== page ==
Why Do People Come to Korea to Teach?

People come to Korea “Land of the Morning Calm” for many different reasons. Some are looking for teaching experience. Others are recent graduates looking for an adventure before they become part of the rat race.  Others come primarily for financial reasons – to help pay off loans or debts or to set themselves up for some other venture. Other, more seasoned travellers use teaching in Korea as a base to finance future adventures.  Most people though are just looking for a change from everyday life i.e. something different. South Korea is different, very different. From the food to the language to the Confucian mindset, it’s an entirely different culture.

 

What is Korea Like?

South Korea is a country of relatively small size yet it has a population of almost 50 million. The cities are big and bustling but somehow the countryside remains picturesque and unspoilt.  The rapid growth of the South Korean economy in recent years means that Korea’s ancient culture has become intrinsically entwined with hi-tech modern living.  It is not uncommon to see a bent over old woman pulling a rickety cart full of eggs down the street, stop in the middle of traffic, pull a minuscule cell phone from her pocket then proceed to have a conversation on the phone apparently oblivious to the impatient drivers blasting their horns all around her.  More common still are the market women sitting on the pavement in all weathers cleaning bean sprouts or gutting fish all the while munching on a deep fried corn dog slathered in tomato ketchup.  Such everyday encounters make living in Korea a fascinating experience. If you choose to come to Korea to live and work it is essential to keep an open mind and to respect Korean culture.

 

Settling In

Life in Korea is different. From the food to the language and the culture, it can all seem pretty strange to those new to the country. Moving to a foreign country invites a certain amount of trepidation however, for me at least, excitement far outweighed any negative feelings. Being suddenly immersed in a foreign culture is a truly fascinating experience. Some people experience a period of culture shock on arrival in South Korea. Thankfully, that didn’t happen to me. In fact, the only culture shock I experienced was on returning to my own country. I found myself taking my shoes off at the door, bowing my head, speaking Korean, and giving and receiving things with two hands (a polite custom in Korea) - much to the amusement of my friends and family.  It is likely that you will be living or at least working with other foreigners (NB: you are a 'foreigner'). The more experienced teachers usually take pride in looking after ‘newbies’ – showing them where to have lunch and how to order a beer. A new teacher brings a hive of excitement to a school and you can expect to be asked a plethora of questions by the Korean teachers who will want to know everything about you. As in any other society some people will be nicer than others but in general Korean people are very friendly and helpful.  When going to Korea for the first time try to relax and take it all in. You will discover something new everyday. After six months of being in Korea I was still waking up in the morning thinking ‘Wow! I’m in Korea! ’.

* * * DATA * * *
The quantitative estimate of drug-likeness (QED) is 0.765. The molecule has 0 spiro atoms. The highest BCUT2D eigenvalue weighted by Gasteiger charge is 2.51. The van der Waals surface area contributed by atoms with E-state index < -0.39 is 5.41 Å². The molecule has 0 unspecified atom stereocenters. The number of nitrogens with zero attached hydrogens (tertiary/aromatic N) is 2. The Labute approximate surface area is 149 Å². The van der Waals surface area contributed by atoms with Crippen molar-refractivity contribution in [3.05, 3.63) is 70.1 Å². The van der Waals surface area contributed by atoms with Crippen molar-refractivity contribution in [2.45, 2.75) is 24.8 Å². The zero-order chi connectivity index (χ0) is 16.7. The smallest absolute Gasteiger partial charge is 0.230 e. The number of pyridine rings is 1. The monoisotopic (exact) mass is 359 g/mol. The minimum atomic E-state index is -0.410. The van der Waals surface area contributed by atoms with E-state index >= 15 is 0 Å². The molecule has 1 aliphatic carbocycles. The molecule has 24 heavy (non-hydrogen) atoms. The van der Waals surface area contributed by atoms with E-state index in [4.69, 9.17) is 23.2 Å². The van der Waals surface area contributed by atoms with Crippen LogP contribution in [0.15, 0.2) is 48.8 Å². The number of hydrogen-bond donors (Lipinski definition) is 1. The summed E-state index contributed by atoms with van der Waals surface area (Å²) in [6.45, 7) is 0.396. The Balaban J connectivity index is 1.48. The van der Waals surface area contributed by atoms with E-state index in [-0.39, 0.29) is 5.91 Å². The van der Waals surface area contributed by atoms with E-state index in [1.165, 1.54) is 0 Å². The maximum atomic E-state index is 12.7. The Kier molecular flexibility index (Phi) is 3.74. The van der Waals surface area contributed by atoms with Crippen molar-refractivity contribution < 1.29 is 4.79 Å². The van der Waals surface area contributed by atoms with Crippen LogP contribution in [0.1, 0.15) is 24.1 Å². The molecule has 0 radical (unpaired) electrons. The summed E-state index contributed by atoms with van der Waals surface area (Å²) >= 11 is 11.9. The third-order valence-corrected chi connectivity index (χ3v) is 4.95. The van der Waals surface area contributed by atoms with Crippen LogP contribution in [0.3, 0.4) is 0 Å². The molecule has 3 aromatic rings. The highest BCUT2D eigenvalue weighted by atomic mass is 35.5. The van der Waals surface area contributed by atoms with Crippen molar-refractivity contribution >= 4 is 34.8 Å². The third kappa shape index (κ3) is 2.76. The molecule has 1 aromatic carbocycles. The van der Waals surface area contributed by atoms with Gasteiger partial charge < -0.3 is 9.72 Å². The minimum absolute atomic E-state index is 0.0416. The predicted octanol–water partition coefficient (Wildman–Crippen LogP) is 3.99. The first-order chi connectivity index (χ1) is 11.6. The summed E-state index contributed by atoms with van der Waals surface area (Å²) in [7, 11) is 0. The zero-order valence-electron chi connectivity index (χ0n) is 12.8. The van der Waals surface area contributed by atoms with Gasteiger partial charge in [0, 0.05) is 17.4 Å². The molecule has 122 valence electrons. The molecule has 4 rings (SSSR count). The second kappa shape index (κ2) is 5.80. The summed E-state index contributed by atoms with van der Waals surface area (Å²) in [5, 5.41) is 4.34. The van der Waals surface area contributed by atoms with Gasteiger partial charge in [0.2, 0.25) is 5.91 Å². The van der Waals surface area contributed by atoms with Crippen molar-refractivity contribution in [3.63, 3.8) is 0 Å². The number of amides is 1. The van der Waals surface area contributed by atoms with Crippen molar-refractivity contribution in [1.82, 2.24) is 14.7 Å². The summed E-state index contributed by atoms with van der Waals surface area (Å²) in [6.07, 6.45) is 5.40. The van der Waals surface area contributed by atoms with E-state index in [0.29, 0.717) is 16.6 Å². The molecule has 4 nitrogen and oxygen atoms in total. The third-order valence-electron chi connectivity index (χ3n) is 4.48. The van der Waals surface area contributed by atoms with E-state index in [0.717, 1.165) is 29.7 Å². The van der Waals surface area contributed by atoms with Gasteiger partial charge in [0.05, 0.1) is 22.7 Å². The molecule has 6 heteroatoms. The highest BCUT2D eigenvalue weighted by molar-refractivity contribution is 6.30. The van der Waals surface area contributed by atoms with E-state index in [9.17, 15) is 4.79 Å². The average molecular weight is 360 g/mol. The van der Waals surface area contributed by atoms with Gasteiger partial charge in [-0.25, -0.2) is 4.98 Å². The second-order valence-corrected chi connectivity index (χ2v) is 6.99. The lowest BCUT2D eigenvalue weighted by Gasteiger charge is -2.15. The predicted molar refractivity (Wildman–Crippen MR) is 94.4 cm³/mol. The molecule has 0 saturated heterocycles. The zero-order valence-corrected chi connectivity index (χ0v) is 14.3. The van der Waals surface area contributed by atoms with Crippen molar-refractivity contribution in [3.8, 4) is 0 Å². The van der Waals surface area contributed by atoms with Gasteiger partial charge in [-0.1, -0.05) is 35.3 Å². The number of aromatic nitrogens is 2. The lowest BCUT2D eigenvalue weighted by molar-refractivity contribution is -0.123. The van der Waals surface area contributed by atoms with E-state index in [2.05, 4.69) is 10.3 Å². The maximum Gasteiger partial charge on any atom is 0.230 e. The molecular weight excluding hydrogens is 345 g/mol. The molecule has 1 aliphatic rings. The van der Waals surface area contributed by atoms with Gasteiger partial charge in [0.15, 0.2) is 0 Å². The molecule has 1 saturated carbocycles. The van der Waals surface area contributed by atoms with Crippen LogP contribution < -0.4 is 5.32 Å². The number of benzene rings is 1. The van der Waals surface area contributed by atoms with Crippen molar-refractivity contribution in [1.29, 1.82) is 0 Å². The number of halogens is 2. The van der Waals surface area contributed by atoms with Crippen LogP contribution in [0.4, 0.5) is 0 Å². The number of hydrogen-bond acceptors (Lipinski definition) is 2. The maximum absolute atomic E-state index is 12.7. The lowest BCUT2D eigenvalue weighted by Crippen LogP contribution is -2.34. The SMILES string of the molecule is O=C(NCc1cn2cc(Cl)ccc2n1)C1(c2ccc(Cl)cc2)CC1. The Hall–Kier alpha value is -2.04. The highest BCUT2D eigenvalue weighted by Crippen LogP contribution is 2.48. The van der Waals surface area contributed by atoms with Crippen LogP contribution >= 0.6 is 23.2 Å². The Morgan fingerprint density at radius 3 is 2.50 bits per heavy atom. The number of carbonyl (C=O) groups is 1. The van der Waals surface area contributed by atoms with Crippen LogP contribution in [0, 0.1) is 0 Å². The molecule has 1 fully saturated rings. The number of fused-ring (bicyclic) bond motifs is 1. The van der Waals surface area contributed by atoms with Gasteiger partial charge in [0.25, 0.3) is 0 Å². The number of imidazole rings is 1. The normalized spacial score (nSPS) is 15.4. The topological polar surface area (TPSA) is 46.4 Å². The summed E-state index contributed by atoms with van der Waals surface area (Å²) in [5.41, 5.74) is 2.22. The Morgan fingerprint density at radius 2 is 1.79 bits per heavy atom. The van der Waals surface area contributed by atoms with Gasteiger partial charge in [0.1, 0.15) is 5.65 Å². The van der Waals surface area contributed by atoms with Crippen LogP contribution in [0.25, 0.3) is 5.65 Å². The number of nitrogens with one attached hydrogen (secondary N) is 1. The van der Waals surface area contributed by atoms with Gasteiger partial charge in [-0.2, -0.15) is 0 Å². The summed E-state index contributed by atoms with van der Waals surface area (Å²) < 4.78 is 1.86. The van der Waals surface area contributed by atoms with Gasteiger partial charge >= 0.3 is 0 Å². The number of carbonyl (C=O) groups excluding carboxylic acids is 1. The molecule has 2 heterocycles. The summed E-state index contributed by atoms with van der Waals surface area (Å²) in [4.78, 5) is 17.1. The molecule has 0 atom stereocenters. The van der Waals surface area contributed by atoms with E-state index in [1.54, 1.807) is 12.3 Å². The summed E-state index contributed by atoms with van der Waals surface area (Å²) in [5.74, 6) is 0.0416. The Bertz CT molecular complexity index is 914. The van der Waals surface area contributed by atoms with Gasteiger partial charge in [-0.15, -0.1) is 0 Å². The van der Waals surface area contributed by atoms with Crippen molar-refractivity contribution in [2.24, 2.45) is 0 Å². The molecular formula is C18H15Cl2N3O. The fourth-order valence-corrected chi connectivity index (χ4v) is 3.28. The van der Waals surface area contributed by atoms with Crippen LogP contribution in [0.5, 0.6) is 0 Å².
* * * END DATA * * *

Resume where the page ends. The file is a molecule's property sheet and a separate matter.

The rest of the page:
Adapting to Life in Korea

Not understanding the language is a little unnerving at first. It sounds odd and a little harsh. Everyday conversations can, to the untrained ear sound like blazing arguments - especially among the market women! You will be surprised at how quickly you adapt to life in Korea and pick up the language. After the initial excitement of being in Korea wears off and teaching is as easy as tying your shoelaces, you will find that life is pretty sweet. If you work at a private school alarm clocks will become a thing of the past as it is unlikely that you will have to work mornings. You will be paid way over the Korean average income and because you don’t have to pay for your accommodation or travel costs to school, you will be pretty well off.  Vacation days in Korea can seem quite few and far between but these are supplemented by many Korean national holidays and you’ll learn to make good use of them. Travelling in this part of the world is very cheap and easy. In time you will think nothing of taking off to Thailand or Vietnam at the drop of a hat.

 

Meeting People and Making Friends

The best source of advice and information on what life is really like in your town or city is other native English speaking teachers. You will discover early on that teachers tend to gather at the weekends to socialise. You will meet people from every corner of the English speaking world and although you may initially think that you don’t have much in common with them you will quickly find that you have. The mere fact that you all made a decision to take off and live and work on the other side of the world means that you already have a common bond.  Please be prepared to learn to understand how Koreans think and work.   Things will not necessarily run as they would in a western culture.  You will without a doubt have to make compromises and adjustments but it is well worth it in the end. Teaching English in South Korea is an unforgettable experience that will change your life forever.

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